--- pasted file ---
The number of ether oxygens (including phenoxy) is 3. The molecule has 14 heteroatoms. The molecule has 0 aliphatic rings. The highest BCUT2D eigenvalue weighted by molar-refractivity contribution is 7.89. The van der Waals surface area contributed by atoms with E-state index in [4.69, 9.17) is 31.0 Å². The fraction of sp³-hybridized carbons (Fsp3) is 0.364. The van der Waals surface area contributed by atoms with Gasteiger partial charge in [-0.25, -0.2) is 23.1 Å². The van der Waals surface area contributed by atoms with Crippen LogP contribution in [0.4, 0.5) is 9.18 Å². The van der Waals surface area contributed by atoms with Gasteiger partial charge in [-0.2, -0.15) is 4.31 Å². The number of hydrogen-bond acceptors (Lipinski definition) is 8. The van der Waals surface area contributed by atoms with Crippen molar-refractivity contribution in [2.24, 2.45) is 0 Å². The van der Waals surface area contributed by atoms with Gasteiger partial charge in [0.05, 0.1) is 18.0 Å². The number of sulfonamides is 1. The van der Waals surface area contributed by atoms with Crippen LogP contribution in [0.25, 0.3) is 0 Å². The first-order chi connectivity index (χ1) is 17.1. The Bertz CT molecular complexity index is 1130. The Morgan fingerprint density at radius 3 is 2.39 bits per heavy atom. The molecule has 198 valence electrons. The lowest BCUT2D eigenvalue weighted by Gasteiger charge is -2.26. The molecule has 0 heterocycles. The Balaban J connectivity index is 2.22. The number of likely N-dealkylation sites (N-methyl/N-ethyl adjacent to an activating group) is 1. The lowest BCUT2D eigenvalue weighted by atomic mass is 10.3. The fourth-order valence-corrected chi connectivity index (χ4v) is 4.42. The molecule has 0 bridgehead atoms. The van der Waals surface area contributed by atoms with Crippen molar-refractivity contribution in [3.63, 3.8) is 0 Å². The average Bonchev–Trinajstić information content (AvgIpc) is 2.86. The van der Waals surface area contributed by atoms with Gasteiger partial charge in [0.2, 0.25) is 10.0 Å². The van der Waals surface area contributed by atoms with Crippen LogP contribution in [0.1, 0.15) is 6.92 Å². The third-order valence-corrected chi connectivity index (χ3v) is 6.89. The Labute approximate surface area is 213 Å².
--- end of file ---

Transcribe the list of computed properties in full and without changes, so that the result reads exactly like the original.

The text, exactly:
The number of ether oxygens (including phenoxy) is 3. The molecule has 14 heteroatoms. The molecule has 0 aliphatic rings. The highest BCUT2D eigenvalue weighted by molar-refractivity contribution is 7.89. The van der Waals surface area contributed by atoms with E-state index in [4.69, 9.17) is 31.0 Å². The fraction of sp³-hybridized carbons (Fsp3) is 0.364. The van der Waals surface area contributed by atoms with Gasteiger partial charge in [-0.25, -0.2) is 23.1 Å². The van der Waals surface area contributed by atoms with Crippen LogP contribution in [0.4, 0.5) is 9.18 Å². The van der Waals surface area contributed by atoms with Gasteiger partial charge in [-0.2, -0.15) is 4.31 Å². The number of hydrogen-bond acceptors (Lipinski definition) is 8. The van der Waals surface area contributed by atoms with Crippen molar-refractivity contribution in [2.24, 2.45) is 0 Å². The van der Waals surface area contributed by atoms with Gasteiger partial charge in [0.05, 0.1) is 18.0 Å². The number of sulfonamides is 1. The van der Waals surface area contributed by atoms with Crippen LogP contribution in [0.25, 0.3) is 0 Å². The first-order chi connectivity index (χ1) is 17.1. The Bertz CT molecular complexity index is 1130. The Morgan fingerprint density at radius 3 is 2.39 bits per heavy atom. The molecule has 198 valence electrons. The lowest BCUT2D eigenvalue weighted by Gasteiger charge is -2.26. The molecule has 0 heterocycles. The Balaban J connectivity index is 2.22. The number of likely N-dealkylation sites (N-methyl/N-ethyl adjacent to an activating group) is 1. The lowest BCUT2D eigenvalue weighted by atomic mass is 10.3. The fourth-order valence-corrected chi connectivity index (χ4v) is 4.42. The molecule has 0 bridgehead atoms. The van der Waals surface area contributed by atoms with Crippen molar-refractivity contribution in [3.63, 3.8) is 0 Å². The average Bonchev–Trinajstić information content (AvgIpc) is 2.86. The van der Waals surface area contributed by atoms with Gasteiger partial charge in [0.2, 0.25) is 10.0 Å². The van der Waals surface area contributed by atoms with Crippen LogP contribution in [0.1, 0.15) is 6.92 Å². The third-order valence-corrected chi connectivity index (χ3v) is 6.89. The Labute approximate surface area is 213 Å².